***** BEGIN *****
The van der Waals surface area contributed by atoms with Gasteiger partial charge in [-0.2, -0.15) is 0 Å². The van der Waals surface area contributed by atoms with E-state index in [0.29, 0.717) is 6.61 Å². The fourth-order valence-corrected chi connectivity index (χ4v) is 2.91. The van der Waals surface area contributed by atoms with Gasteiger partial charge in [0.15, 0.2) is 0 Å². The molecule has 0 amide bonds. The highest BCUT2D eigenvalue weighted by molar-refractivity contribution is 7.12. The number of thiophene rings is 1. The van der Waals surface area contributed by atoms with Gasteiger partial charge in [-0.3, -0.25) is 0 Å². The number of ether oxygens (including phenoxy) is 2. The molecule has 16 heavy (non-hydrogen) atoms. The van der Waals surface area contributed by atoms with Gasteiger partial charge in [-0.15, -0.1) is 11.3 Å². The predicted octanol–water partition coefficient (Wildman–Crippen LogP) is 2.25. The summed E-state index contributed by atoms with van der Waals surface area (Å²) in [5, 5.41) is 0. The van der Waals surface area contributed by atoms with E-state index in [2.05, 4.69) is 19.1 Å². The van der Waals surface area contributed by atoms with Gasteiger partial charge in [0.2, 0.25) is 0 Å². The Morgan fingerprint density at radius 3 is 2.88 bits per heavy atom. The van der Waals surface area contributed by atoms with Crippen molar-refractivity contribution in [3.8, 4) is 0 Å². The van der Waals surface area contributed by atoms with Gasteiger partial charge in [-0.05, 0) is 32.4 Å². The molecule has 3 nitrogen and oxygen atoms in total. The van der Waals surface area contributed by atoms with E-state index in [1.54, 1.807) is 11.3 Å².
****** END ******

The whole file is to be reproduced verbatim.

The van der Waals surface area contributed by atoms with Gasteiger partial charge in [-0.2, -0.15) is 0 Å². The van der Waals surface area contributed by atoms with E-state index in [0.29, 0.717) is 6.61 Å². The fourth-order valence-corrected chi connectivity index (χ4v) is 2.91. The van der Waals surface area contributed by atoms with Gasteiger partial charge in [0.15, 0.2) is 0 Å². The molecule has 0 amide bonds. The highest BCUT2D eigenvalue weighted by molar-refractivity contribution is 7.12. The number of thiophene rings is 1. The van der Waals surface area contributed by atoms with Gasteiger partial charge in [-0.3, -0.25) is 0 Å². The number of ether oxygens (including phenoxy) is 2. The molecule has 16 heavy (non-hydrogen) atoms. The van der Waals surface area contributed by atoms with Gasteiger partial charge in [-0.15, -0.1) is 11.3 Å². The predicted octanol–water partition coefficient (Wildman–Crippen LogP) is 2.25. The summed E-state index contributed by atoms with van der Waals surface area (Å²) in [5, 5.41) is 0. The van der Waals surface area contributed by atoms with E-state index in [2.05, 4.69) is 19.1 Å². The van der Waals surface area contributed by atoms with Gasteiger partial charge in [0.2, 0.25) is 0 Å². The Morgan fingerprint density at radius 3 is 2.88 bits per heavy atom. The van der Waals surface area contributed by atoms with Crippen molar-refractivity contribution in [3.8, 4) is 0 Å². The van der Waals surface area contributed by atoms with Gasteiger partial charge in [-0.05, 0) is 32.4 Å². The molecule has 3 nitrogen and oxygen atoms in total. The van der Waals surface area contributed by atoms with E-state index in [1.54, 1.807) is 11.3 Å².